So, it does appears that in general 'new' iPad applications are larger, and based on my sampling it looks like about 1.5x larger on average.  Most of the applications I tracked are all new Retina-savvy applications, but they also have other upgraded capabilities, new features, fixes, etc.  As the saying goes "correlation does not mean causation."

It was interesting that the iThoughtsHD most recent update went down in size (but did increase when it added "Retina display" feature).  Also the Google+ application is not Retina-savvy  per the application notes but it did have a small increase between versions.

The impact to my own iPad seems relatively minor since I seem to have between one to two GBs free (mostly changing based on music or video uploads) since moving from iPad 2 to new iPad.  I'll keep monitoring and will do an update post if something significant turns up.

Thoughts?!?

 


My New iPad Review

There are a lot of reviews on the new 3rd generation iPad.  Here are some of my thoughts after 48+ hours of use:

  • The screen is amazing. The Retina-display is probably worth the upgrade all on its own. One thing that is very noticeable is that iPhone 2x applications are much clearer and crisp than on the iPad 2. 
  • The dictation software with iOS 5.1 for iPad is surprisingly good. I have used it a bunch of times vice typing for both emails and web searches.  It has been 99% accurate for me.
  • The camera is a great upgrade from the iPad 2.  I used the camera a lot with the iPad 2 and was pretty disappointed with the quality.  This was one area that I wanted to see some improvement in.  I'm pretty happy with the ~20 pictures I've taken so far (inside & outside).  I do need to play more with it, but for now I'm very satisfied.

New_ipad

A couple of other things to mention:

  • Upgrading from the iPad 2 to the new iPad was pretty successful.  One issue I've had pretty consistently is that you do need to delete all network settings after an upgrade to get the iPad to work consistently on my Wi-Fi network.  I had this problem going from the original iPad to the iPad 2 last year, and again this year when I upgraded my son's iPad to my old iPad 2.
  • It is also kinda interesting that some applications move over with no new user/password logon issues but then others require re-entry of user name/password.  I guess re-entry is probably better from a security perspective, but it does slow you down if you are using a bunch of complex passwords like I am across many different services/applications.

Bottom line: As someone who has used the original iPad (16-GB, Wi-Fi) , and then the iPad 2 (16-GB, Wi-Fi), I definitely think that the new iPad (16-GB, Wi-Fi) is an excellent upgrade for me. I'm very happy with the purchase. 


Increase in Tablet & eBook Print Advertising?!?

Tablets-may-2011

I noticed this morning in the Sunday Union-Tribune (5/1/2011) what seemed to me to be an increased number of  tablet and ebook advertisements:

  • Best Buy: Kindle with Special Offers ($114); Acer Iconia Tab A500 ($450); NOOKColor ($350)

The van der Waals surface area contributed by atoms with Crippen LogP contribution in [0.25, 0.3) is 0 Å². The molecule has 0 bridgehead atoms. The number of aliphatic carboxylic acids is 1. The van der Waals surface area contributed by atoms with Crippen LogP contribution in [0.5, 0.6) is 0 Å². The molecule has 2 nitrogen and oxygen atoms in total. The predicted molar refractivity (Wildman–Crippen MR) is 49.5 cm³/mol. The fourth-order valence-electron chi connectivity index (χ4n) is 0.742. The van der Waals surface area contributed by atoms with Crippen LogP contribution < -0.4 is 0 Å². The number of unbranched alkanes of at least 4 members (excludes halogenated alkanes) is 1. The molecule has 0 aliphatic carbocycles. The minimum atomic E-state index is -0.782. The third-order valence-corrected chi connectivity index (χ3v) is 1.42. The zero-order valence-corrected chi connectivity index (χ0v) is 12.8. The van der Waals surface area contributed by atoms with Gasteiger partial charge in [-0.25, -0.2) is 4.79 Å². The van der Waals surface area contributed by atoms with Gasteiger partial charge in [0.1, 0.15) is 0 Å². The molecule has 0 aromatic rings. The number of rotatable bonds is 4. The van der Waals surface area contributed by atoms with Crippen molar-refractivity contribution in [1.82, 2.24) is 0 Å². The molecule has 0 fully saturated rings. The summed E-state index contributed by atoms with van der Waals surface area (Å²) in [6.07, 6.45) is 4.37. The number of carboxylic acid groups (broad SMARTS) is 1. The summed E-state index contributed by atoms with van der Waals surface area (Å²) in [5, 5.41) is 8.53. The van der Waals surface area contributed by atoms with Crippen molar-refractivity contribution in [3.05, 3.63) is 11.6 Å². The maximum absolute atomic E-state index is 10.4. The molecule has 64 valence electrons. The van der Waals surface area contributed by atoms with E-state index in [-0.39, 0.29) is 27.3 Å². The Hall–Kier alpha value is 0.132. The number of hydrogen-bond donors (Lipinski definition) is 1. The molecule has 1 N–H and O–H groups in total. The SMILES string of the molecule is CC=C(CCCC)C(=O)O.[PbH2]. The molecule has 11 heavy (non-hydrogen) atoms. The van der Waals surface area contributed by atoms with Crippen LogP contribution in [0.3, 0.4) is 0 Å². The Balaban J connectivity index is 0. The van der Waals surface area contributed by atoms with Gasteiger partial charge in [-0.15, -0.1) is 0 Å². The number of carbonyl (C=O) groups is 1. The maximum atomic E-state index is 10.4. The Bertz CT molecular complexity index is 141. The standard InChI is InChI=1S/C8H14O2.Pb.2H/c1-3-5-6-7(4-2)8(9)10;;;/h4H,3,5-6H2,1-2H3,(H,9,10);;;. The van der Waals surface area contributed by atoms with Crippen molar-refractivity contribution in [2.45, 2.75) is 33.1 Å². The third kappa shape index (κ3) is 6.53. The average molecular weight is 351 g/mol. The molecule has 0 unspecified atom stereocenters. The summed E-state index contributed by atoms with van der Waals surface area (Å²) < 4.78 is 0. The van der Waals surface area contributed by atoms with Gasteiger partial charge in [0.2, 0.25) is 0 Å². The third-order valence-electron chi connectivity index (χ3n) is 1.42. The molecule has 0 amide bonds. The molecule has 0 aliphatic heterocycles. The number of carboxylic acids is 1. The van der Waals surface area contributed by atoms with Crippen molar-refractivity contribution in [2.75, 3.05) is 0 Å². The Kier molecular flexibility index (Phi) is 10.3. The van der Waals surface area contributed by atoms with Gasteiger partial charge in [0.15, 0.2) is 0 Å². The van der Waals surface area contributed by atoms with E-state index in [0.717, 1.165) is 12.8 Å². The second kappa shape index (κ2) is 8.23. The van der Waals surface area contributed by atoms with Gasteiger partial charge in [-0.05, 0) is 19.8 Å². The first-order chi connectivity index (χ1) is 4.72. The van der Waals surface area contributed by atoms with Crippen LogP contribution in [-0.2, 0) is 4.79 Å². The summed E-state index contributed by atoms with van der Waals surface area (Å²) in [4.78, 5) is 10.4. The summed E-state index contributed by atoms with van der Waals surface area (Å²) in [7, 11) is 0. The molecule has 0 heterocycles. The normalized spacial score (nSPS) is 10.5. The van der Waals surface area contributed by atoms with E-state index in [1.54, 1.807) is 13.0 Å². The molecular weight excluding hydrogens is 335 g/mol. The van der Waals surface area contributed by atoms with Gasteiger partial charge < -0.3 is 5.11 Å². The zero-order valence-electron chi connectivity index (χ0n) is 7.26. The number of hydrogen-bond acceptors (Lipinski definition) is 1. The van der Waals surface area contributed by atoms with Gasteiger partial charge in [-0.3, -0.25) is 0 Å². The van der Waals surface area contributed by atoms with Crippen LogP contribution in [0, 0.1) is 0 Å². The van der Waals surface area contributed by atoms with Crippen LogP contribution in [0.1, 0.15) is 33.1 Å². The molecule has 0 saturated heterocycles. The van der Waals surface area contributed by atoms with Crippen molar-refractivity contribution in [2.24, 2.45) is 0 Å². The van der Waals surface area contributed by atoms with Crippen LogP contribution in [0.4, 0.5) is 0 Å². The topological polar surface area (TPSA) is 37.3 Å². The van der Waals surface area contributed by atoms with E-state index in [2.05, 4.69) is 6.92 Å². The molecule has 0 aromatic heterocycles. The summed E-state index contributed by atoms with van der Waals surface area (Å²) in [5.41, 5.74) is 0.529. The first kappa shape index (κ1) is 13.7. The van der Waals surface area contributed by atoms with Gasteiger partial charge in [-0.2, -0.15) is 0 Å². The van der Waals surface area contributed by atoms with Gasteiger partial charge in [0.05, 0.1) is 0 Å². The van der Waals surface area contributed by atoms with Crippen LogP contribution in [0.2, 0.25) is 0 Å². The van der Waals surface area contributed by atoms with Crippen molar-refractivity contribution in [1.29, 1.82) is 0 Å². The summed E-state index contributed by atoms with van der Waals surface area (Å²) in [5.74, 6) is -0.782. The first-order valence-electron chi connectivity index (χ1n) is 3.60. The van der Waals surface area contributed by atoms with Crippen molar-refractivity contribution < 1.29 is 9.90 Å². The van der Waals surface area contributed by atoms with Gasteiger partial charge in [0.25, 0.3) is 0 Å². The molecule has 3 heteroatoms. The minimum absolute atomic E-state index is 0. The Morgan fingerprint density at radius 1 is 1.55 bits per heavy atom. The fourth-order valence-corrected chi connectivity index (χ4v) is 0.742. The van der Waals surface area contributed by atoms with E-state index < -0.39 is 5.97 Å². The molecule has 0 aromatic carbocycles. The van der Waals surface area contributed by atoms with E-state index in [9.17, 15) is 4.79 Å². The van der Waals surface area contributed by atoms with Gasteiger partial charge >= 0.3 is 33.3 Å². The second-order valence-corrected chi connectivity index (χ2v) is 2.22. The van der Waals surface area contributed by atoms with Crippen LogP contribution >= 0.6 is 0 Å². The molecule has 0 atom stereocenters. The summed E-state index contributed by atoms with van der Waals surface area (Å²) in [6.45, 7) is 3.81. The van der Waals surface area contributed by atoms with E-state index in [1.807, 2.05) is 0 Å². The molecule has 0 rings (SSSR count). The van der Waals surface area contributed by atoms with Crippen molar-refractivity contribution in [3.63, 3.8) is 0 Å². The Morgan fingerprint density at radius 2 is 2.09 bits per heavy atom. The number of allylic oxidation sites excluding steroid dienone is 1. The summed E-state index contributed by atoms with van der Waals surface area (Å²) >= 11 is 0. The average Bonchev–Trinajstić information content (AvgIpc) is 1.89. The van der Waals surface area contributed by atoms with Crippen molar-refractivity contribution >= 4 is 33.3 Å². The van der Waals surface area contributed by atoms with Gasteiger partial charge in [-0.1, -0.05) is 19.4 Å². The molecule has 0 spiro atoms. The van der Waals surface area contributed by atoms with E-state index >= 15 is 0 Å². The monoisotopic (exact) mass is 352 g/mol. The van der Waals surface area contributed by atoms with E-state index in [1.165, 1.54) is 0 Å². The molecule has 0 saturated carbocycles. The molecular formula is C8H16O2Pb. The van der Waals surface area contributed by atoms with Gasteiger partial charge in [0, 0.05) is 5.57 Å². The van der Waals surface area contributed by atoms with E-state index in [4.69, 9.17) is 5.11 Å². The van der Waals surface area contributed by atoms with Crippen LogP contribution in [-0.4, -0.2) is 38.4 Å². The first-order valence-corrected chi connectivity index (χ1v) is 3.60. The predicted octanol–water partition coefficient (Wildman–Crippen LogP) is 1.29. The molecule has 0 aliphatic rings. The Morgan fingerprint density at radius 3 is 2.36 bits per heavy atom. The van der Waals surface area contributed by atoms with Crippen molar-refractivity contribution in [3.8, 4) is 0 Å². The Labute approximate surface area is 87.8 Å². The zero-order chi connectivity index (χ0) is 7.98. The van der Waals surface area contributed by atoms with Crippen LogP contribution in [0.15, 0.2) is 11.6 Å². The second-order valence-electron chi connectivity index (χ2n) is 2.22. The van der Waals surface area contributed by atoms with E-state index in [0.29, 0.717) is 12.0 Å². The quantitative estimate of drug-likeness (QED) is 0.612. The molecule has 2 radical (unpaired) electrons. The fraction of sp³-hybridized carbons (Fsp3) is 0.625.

• Office Depot: ViewSonic 10.1" Tablet ($300)
  • Staples: Dell Steak 7 ($400); BlackBerry PlayBook ($499); Motorola Xoom ($600); Amazon Kindle ($189 plus $25 gift card); NOOKColor ($249)
  • Target: Kindle with Special Offers ($114)

I do think both the Kindle and the Nook are great ebook readers based on what I've heard from others about them.  I am still very happy with the new Apple iPad 2, so I don't think I'd seriously consider any of the other tablets at this time.  And since I like my iPad 2 for reading books, adding an ebook reader to my technology toolkit probably won't happen.

My usuage pattern for the iPad 2 are still pretty much the same since I purchase the original iPad: ebooks/PDF reading, email, web browsing, personal GTD, casual gaming, and consuming podcasts/music/video.  

Are you using a tablet?  If so, which one, and what are you using it for?


Will The Motorola Zoom Replace My Apple iPad?

I got a question from a friend asking if I was considering replacing my Apple iPad with a Motorola Zoom now that Best Buy is running ads for them.

The short answer is no.  I am still very happy with my iPad and use it every day as my primary personal "knowledge navigator."

Motorla-zoomAfter reviewing the Best Buy ad (the Zoom is expected to be released Feb. 24), I think the things that are attractive about this device:

  • 10.1" screen
  • 32-GB memory
  • Adobe Flash support
  • Front (2-MP) & rear (5-MP) camera for pictures & video capture
  • Andriod OS
  • 3G upgradeable to 4G LTE

Some things that are big negatives for me:

  • $800 price range
  • WI-FI can only be used after paying for a 1 month data subscription with Verizon

The other thing that is going to be hard for iPad users who are comfortable with using iTunes as their primary media sync tool (podcasts, music, movies, etc) is finding that same experience in the Android/Zoom eccosystem.  There are some good alternatives like doubletwist, but they are different.

The other big negative is going to be people's investment in iPad applications.  I know that is going to be something I'd have to consider because I do have some key applications I've purchased and use everyday that paying for them over again isn't very appealing.